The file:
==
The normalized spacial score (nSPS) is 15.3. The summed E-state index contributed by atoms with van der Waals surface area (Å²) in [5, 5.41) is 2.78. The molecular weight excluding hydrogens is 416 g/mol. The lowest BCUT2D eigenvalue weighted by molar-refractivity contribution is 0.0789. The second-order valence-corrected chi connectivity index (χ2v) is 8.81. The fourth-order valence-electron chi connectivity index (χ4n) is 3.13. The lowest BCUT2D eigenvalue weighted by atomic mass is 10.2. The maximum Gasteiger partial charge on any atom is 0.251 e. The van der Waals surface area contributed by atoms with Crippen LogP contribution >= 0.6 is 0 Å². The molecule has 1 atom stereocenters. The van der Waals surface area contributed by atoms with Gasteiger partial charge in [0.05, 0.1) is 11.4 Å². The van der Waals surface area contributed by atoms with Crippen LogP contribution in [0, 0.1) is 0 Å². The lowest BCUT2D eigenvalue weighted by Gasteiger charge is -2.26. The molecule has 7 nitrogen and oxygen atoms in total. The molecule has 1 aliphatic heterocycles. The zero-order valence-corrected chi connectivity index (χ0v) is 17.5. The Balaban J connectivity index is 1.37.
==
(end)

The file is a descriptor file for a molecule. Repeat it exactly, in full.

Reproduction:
The normalized spacial score (nSPS) is 15.3. The summed E-state index contributed by atoms with van der Waals surface area (Å²) in [5, 5.41) is 2.78. The molecular weight excluding hydrogens is 416 g/mol. The lowest BCUT2D eigenvalue weighted by molar-refractivity contribution is 0.0789. The second-order valence-corrected chi connectivity index (χ2v) is 8.81. The fourth-order valence-electron chi connectivity index (χ4n) is 3.13. The lowest BCUT2D eigenvalue weighted by atomic mass is 10.2. The maximum Gasteiger partial charge on any atom is 0.251 e. The van der Waals surface area contributed by atoms with Crippen LogP contribution >= 0.6 is 0 Å². The molecule has 1 atom stereocenters. The van der Waals surface area contributed by atoms with Gasteiger partial charge in [0.05, 0.1) is 11.4 Å². The van der Waals surface area contributed by atoms with Crippen LogP contribution in [0, 0.1) is 0 Å². The lowest BCUT2D eigenvalue weighted by Gasteiger charge is -2.26. The molecule has 7 nitrogen and oxygen atoms in total. The molecule has 1 aliphatic heterocycles. The zero-order valence-corrected chi connectivity index (χ0v) is 17.5. The Balaban J connectivity index is 1.37.